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hot_electron_2019.pdf (1.98 MB)
Plasmon-Induced Hot-Carrier Generation differences in Gold and Silver Nanoclusters
Preprints are manuscripts made publicly available before they have been submitted for formal peer review and publication. They might contain new research findings or data. Preprints can be a draft or final version of an author's research but must not have been accepted for publication at the time of submission.
submitted on 27.03.2019, 23:03 and posted on 28.03.2019, 15:30by Oscar A. Douglas-Gallardo, Matias Berdakin, Thomas Frauenheim, Cristián G Sánchez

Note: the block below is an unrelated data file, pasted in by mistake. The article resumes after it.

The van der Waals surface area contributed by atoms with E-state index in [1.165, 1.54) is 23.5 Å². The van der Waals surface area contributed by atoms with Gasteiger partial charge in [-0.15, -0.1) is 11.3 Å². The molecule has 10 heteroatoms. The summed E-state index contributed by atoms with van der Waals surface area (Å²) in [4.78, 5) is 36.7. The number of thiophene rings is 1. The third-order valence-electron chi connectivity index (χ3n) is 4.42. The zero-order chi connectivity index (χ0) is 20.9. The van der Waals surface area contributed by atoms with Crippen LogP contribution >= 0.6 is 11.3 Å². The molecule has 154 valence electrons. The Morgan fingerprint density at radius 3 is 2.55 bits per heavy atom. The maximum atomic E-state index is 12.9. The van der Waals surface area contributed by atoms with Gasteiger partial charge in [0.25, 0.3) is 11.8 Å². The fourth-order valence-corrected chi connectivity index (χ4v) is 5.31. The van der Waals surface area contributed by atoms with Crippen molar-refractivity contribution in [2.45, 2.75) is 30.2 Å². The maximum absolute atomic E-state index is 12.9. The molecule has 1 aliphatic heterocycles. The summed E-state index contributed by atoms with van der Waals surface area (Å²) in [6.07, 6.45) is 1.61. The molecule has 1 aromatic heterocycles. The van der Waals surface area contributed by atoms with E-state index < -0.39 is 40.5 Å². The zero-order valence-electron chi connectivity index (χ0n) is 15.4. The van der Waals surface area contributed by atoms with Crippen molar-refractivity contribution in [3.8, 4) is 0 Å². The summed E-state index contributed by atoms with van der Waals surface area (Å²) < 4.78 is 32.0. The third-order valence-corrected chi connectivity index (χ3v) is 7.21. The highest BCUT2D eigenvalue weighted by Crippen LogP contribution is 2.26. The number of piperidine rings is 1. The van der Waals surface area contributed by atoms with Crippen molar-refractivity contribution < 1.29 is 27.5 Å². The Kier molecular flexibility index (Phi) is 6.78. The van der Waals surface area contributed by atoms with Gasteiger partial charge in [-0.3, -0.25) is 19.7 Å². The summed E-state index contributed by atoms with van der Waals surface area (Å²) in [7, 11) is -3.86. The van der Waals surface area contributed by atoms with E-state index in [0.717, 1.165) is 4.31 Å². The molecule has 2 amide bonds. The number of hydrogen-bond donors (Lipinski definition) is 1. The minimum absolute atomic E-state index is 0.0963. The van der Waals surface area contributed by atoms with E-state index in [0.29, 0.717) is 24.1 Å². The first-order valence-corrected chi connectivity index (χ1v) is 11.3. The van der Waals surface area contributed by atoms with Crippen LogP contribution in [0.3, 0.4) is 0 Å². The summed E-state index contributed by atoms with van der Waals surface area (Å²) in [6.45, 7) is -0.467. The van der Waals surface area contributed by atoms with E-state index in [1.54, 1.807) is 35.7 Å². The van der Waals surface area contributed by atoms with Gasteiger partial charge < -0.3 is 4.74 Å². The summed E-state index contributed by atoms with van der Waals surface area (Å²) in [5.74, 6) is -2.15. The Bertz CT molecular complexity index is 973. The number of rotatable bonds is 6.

In the last thirty years, the study of plasmonic properties of noble metal nanostructures has become a very dynamic research area. The design and manipulation of matter in the nanometric scale demand a deep understanding of the underlying physico-chemical processes that operate in this size regimen. Here, a fully atomistic study of the spectroscopic and photodynamic properties of different icosahedral silver and gold nanoclusters have been carried out by using Time-Dependent Density Functional Tight-Binding (TD-DFTB) model. Optical absorption spectra of different icosahedral silver and gold nanoclusters of diameters between 1 and 4 nanometers has been simulated. Furthermore, the energy absorption process have been quantified by means of calculating a fully quantum absorption cross-section using the information contained in the reduced single-electron density matrix. This approach allows us take into account for the quantum confinement effects dominating in this size regime. Likewise, the plasmon-induced hot-carrier generation process under laser illuminations have been explored from a fully dynamical perspective. We have found noticeable differences in the energy absorption mechanisms and the plasmon-induced hot-carrier generation process in both metals which can be explained by their respective electronic structures. These difference can be attributed to the existence of ultra-fast electronic dissipation channels in gold nanoclusters that are absented in silver nanoclusters. To the best of our knowledge, this is the first report that addresses this topic from a real time fully atomistic time-dependent approach.